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Real Estate Broker Vs. Agent Vs. REALTOR®: What’s The Difference?

Rachel Burris6-Minute Read
UPDATED: December 14, 2022

When you’re selling a house, your ultimate goal is to get the most dollars possible out of it. On the other hand, when you’re planning to buy you’ll want a property that both suits your needs and is within your budget. Because you may have different goals when it comes to buying versus selling, it’s important to seek the expertise of a real estate professional. But do you enlist the help of a real estate broker, an agent or a REALTOR®? What’s the difference between them?

It’s common to confuse these three different titles as people tend to use them interchangeably. However, there are nuanced distinctions among each type of real estate professional that are important to understand before you buy or sell your home.

So what exactly is a broker in real estate? Let’s take a closer look at what a real estate broker does and how their job differs from that of a real estate agent and a REALTOR®.

What Is A Real Estate Broker?

A real estate broker is an agent who has passed their broker license exam. The most significant difference between a real estate agent and broker is that a broker has the ability to manage their own firm, unlike real estate agents, who need to first gain experience working under a broker. That means that real estate brokers can either work independently or hire other real estate agents to work for them.

Licensing For Real Estate Brokers

For agents to become real estate brokers, they must take additional training courses and pass a broker licensing exam after having worked as an agent for a certain number of years.

Again, the exact requirements vary by state. In New York, you have to achieve 45 hours of courses and have 2 years of experience, whereas in Michigan you need to complete 90 hours of courses and have 3 years of experience. And in California, an agent needs to finish at least 360 hours of courses and have 2 years of experience.

Like real estate agents, brokers must also take continuing education courses every couple of years to renew their broker’s licenses.

Compensating Real Estate Brokers

Real estate brokers are paid a commission just like real estate agents. The only difference is how much of that commission they get to keep at the end of the transaction.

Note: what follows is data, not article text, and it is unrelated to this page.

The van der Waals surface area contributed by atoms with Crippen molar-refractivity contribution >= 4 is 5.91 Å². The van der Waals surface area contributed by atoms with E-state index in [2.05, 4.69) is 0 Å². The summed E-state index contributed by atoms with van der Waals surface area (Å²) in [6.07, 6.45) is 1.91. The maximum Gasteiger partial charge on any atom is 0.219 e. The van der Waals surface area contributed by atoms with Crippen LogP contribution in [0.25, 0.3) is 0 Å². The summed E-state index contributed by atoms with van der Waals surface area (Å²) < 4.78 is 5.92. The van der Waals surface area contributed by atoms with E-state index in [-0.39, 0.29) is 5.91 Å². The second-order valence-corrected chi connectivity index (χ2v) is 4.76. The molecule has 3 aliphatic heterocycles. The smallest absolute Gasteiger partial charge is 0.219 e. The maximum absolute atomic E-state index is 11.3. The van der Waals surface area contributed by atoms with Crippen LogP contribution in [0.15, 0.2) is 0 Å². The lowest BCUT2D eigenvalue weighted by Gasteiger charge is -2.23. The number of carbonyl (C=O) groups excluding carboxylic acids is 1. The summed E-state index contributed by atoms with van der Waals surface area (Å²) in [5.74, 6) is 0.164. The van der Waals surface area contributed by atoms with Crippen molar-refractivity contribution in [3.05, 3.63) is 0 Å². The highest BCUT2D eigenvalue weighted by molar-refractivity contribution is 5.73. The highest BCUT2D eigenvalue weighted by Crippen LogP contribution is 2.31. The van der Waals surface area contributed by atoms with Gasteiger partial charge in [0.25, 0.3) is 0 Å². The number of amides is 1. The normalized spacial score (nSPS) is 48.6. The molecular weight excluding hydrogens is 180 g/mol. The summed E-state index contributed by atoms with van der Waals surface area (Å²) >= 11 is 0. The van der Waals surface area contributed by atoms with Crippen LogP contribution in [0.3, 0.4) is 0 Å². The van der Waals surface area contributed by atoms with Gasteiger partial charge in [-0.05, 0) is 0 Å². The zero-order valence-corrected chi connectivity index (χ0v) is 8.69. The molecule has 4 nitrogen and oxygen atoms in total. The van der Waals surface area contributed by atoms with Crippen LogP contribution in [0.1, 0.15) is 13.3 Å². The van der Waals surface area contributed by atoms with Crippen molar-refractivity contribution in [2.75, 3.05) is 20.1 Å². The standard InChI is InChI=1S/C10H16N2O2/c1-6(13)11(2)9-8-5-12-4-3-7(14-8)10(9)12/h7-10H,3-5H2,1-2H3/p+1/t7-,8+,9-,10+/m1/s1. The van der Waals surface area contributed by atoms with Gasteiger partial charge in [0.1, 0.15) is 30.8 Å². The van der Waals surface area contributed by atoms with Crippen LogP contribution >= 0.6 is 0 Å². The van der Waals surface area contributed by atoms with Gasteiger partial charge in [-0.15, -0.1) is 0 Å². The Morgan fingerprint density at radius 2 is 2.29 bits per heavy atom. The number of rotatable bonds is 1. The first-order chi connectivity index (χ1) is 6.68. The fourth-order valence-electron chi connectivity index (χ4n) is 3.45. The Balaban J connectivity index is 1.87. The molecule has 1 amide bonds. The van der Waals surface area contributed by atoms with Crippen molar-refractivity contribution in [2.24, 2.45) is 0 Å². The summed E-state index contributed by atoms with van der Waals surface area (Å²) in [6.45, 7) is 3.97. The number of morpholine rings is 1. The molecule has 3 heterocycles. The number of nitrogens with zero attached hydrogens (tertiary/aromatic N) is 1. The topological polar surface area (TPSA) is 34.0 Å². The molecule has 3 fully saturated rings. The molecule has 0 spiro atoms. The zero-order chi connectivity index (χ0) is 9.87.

Brokers who work independently receive 3% of the typical 6% commission because they do not work for anyone with whom they’d have to share it. Brokers who work for a brokerage firm get a cut that’s dependent on the agreement they’ve made with their agency.

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Types Of Real Estate Brokers

There are three main types of real estate brokers, each with their own unique set of job responsibilities.

Managing Broker

A managing broker spends the bulk of their time overseeing the day-to-day operations of a brokerage firm. That can include everything from training new agents to handling licensing issues within the firm to carrying out traditional human resources tasks.

Principal Broker

The principal broker, also sometimes referred to as a designated broker, is the main broker responsible for the transactional aspects of the firm. The principal broker’s job responsibilities include overseeing all transactions to ensure they are legally compliant with state laws.

Every brokerage firm has one designated principal broker. In some cases, the managing broker and principal broker may be the same person.

Associate Broker

An associate broker is a licensed broker who works under the supervision of another broker (typically the principal broker). They perform typical broker tasks, but do not supervise other agents within the firm.

Real Estate Agent Vs. Broker

A real estate agent is a more general term that is used to describe any licensed professional who helps individuals in buying, selling or renting real estate.

Real estate agents are more formally referred to as real estate salespeople to properly distinguish them from real estate brokers.

Licensing For Real Estate Agents

In order to become licensed, a real estate agent must first take real estate courses. The number of hours of coursework that potential real estate agents must complete varies dramatically by state – from 75 hours in New York to 40 hours in Michigan to 135 hours in California.

After they’ve completed their training courses, real estate agents must pass a licensing exam that is administered by their state. The exam tests their understanding of real estate practices, federal real estate laws and local laws to ensure that all agents have the knowledge and skills necessary to complete industry transactions.